Space Acquisitions: DOD's Goals for Resolving Space Based Infrared System Software Problems Are Ambitious

GAO-08-1073 Published: Sep 30, 2008. Publicly Released: Sep 30, 2008.
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Highlights

In 1996, DOD initiated the Space Based Infrared System (SBIRS) to replace the nation's current missile detection system, and to provide expanded missile warning capability. Since then, SBIRS has been restructured several times to stem cost increases and schedule delays, including revising program goals in 2002, 2004, and 2005. These actions were partly due to the challenges of developing sophisticated technologies and software. In 2007, SBIRS had a major setback when flight software for the first satellite underwent testing and failed, a failure caused by design issues. DOD developed a plan for resolving these issues, and revised its cost and schedule goals. GAO has assessed (1) the approach used to mitigate the problems, and (2) the cost and schedule risks and challenges of that approach. To conduct our work, GAO has contacted, met with, and performed detailed work at numerous DOD and contractor offices; and reviewed technical documents on flight software.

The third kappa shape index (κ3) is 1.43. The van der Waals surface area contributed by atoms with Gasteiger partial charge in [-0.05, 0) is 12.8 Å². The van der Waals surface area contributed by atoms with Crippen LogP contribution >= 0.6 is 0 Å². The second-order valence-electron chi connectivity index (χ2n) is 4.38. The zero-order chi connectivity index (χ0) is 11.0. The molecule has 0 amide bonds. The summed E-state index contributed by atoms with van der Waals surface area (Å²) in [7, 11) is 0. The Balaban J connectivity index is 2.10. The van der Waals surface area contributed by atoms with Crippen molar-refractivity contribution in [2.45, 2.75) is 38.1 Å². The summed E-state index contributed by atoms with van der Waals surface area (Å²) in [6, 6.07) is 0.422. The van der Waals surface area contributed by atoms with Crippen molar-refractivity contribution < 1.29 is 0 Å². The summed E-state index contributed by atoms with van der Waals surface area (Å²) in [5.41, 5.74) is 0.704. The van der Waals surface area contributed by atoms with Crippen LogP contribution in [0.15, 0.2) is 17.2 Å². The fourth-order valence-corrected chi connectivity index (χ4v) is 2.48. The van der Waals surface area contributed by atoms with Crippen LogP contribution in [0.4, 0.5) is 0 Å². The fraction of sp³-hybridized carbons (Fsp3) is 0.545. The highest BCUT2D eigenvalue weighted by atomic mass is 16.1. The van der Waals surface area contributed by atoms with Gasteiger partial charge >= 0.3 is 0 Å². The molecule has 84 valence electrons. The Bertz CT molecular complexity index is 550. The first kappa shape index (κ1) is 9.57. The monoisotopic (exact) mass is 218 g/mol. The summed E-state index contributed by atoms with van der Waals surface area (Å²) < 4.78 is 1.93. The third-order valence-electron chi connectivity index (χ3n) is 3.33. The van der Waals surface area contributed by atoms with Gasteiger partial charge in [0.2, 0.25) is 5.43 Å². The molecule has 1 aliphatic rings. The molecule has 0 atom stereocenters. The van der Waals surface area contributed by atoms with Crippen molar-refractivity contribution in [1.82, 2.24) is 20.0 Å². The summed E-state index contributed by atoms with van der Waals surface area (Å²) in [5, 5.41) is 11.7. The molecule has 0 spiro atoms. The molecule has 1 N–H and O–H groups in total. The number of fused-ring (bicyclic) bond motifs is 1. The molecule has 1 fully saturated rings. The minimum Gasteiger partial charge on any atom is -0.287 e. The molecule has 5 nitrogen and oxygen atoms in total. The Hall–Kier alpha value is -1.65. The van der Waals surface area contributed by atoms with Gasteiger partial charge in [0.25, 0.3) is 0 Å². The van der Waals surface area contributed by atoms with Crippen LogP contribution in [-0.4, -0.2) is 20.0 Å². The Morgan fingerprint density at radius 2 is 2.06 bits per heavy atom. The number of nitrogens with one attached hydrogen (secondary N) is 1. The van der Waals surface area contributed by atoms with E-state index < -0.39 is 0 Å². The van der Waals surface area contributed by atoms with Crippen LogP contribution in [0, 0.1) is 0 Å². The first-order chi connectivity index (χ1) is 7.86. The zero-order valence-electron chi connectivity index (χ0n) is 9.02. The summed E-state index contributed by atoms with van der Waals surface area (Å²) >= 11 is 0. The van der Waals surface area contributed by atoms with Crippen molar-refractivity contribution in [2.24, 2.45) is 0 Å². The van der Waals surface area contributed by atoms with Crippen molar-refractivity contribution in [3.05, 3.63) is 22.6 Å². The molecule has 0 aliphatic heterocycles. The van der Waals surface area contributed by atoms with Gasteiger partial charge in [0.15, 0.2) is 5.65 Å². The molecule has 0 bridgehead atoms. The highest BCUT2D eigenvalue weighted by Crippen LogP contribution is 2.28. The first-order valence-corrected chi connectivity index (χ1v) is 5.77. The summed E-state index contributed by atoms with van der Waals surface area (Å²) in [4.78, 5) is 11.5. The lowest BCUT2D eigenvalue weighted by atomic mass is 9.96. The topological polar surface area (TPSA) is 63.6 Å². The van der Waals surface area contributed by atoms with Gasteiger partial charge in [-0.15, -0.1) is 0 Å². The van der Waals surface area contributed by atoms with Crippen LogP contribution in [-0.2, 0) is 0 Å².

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Recommendations

Recommendations for Executive Action

Agency Affected Recommendation Status
Department of Defense To better ensure that SBIRS can meet the cost and schedule goals for resolving the flight software problems as well as launch the first satellite on schedule, the Secretary of Defense should revise the cost and schedule estimates based on more realistic assumptions to increase the confidence of success.
Closed - Not Implemented
The launch of the first Resolving Space Based Infrared System (SBIRS) GEO satellite has slipped at least nine months and the AF has not yet developed a new cost or schedule baseline.
Department of Defense To better ensure that SBIRS can meet the cost and schedule goals for resolving the flight software problems as well as launch the first satellite on schedule, the Secretary of Defense should require that the contractor make adherence to disciplined software practices a priority to reduce program risk.
Closed - Not Implemented
Although DoD agrees that adherence to disciplined software development processes improves the quality and predictability of the software development while reducing the amount of rework, the program office has accepted two process waivers from the contractor "to streamline the development process and reduce the schedule risk associated with the December 2009 projected launch date." Although the program office states that the process waivers have had no adverse impacts to the FSS development, FSS development is nevertheless behind schedule and the launch has been delayed an additional nine months.

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